Common Pitfalls

Before we continue working on our Urbanic theme, we should talk about some common pitfalls in Concrete CMS theme development.

Greedy Styles

If you've built your HTML template with particular greedy styles – global paragraph styles that modify line heights, styles on lists or list items, these can interfere with the Concrete user interface. This is because the Concrete toolbar and panels exist on the same page as your styles. All Concrete styles are namespaced within the .ccm-ui CSS class, but if theme styles are greedy, they can override these styles anyway. Fortunately, it's easy to make sure your styles don't conflict with Concrete, just make sure certain greedy styles are referenced this way:

.ccm-page p
.ccm-page ul li

The ccm-page class is added by the getPageWrapperClass() method, which must be a part of your template. This should wrap all of your theme's content, while not wrapping anything added by Concrete (which is added to the DOM outside of this DIV.)

JavaScript Conflicts

Concrete already includes a recent version of jQuery 1. If your custom theme includes jQuery and Concrete includes it, this could be a problem. Be careful about including lots of JavaScript libraries with your themes. These could conflict with the core. jQuery is added in the header of Concrete but most other libraries are added in the footer. If you JavaScript requires these files, make sure you add them in the footer as well.

Even better, register your JavaScript as part of the Concrete asset system, to ensure that it doesn't conflict with assets delivered by packages, enable minification and combination of asset files, and more.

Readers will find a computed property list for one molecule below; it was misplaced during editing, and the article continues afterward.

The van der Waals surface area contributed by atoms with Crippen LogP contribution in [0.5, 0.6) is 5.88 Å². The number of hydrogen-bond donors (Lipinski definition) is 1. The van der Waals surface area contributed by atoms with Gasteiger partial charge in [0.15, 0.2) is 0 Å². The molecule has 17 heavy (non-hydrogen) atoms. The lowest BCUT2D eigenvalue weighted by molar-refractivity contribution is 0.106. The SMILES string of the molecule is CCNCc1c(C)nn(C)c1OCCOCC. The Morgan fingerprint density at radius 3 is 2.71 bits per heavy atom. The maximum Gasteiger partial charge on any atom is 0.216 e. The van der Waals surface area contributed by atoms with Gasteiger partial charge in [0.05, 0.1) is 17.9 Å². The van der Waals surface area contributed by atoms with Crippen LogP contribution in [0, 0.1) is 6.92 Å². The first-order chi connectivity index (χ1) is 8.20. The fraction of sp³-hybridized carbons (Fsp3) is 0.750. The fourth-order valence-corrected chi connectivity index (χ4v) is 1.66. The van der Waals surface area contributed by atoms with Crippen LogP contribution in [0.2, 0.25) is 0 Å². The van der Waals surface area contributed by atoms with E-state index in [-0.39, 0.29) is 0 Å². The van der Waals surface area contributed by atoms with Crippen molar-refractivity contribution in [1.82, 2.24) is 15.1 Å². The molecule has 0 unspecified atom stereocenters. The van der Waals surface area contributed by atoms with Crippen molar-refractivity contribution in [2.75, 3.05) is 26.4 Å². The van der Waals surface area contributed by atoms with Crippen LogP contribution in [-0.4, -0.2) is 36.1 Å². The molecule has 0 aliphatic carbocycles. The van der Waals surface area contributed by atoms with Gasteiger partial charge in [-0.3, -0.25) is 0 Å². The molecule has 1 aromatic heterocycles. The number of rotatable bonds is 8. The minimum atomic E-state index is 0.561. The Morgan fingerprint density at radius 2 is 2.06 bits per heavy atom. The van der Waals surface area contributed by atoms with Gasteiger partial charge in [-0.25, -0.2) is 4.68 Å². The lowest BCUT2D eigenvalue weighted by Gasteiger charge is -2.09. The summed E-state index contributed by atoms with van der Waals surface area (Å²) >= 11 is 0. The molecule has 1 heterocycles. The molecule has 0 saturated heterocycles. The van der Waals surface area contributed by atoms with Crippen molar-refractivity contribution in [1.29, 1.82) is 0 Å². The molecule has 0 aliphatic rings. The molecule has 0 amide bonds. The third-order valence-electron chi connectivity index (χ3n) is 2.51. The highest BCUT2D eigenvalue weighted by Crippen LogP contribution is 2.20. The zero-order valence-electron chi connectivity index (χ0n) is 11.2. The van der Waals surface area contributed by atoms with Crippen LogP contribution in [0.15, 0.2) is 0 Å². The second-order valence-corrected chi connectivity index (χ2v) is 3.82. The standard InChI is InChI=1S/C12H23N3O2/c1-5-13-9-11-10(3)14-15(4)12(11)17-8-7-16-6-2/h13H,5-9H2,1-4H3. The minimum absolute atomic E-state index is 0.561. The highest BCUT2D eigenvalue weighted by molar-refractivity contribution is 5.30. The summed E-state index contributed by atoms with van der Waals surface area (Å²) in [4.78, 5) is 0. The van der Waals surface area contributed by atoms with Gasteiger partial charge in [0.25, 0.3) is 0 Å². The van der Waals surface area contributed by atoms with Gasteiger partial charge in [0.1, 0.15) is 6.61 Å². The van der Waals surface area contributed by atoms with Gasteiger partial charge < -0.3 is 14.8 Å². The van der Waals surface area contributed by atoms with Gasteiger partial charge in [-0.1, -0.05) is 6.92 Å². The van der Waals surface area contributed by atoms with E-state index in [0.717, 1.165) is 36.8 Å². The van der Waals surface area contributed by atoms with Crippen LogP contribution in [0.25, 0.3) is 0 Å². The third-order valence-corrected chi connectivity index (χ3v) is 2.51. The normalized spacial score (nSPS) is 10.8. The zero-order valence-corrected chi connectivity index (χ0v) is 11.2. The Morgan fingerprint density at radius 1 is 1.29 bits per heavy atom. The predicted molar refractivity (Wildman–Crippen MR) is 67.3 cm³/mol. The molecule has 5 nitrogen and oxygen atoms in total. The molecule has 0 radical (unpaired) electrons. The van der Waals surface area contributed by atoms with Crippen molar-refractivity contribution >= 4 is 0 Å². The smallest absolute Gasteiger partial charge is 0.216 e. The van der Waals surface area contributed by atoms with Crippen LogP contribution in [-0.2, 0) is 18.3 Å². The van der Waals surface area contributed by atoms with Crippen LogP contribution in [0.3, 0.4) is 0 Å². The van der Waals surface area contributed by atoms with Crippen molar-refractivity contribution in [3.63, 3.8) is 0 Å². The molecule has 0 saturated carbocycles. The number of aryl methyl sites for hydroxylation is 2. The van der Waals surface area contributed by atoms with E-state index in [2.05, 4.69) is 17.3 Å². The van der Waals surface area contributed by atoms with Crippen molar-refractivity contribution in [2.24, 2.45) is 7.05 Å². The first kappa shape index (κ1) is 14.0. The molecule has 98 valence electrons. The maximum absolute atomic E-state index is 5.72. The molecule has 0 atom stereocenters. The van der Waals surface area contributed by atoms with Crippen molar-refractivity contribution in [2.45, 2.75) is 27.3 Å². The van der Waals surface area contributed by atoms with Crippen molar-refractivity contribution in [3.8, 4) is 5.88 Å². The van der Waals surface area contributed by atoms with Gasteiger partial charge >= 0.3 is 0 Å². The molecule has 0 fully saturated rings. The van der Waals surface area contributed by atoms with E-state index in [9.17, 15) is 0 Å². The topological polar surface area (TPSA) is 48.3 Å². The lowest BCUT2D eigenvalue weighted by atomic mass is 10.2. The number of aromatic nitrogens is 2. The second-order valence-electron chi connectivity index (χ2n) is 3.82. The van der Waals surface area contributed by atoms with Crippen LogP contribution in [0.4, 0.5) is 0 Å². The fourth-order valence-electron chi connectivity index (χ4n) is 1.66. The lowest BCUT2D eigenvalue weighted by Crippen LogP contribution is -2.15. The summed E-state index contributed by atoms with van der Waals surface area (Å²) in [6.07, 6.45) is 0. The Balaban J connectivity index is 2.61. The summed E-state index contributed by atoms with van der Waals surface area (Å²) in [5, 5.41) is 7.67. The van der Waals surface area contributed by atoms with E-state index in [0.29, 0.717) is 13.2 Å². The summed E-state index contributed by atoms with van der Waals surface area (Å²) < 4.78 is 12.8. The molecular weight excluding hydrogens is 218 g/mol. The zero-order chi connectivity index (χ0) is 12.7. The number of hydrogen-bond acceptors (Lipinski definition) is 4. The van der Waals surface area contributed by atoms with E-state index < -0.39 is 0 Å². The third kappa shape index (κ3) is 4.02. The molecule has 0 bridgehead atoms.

Turn off the Cache While Developing

Certain things that make Concrete faster can make development more of a chore. Make sure that you disable all caches while developing your Concrete theme. This can be done from Dashboard > System & Settings > Optimization > Cache & Speed Settings. Especially important is the disabling of the Overrides cache. Without this turned off, Concrete won't look into the application folder for files it doesn't know are in there. This can cause lots of headaches.

404s are Slow

In Concrete, if a file can't be found, the resulting 404 page will be run through Concrete. This is normally a good thing – you want to be able to style your 404 page like the rest of your site. Unfortunately while developing your site, you might be dealing with a lot of 404s while you're working with missing images, moving assets around, and figuring out how to convert your static HTML template into a Concrete theme. Every time you reload a page and that page has multiple 404 errors on it, all those requests are also being routed through Concrete. Combine this with a development site that has no cache and you might have a slow environment. Fix those 404s first.

Try not to Fork jQuery UI

If you must include a custom copy of jQuery UI, so be it – but this is highly discouraged. The jQuery UI stylesheet that's included with Concrete is fairly customized, so including a different one generated from might break things like Concrete's dialogs.


Hopefully these tips will help you as you continue to develop Concrete themes. They are good to keep in mind as we continue to work on our Urbanic theme.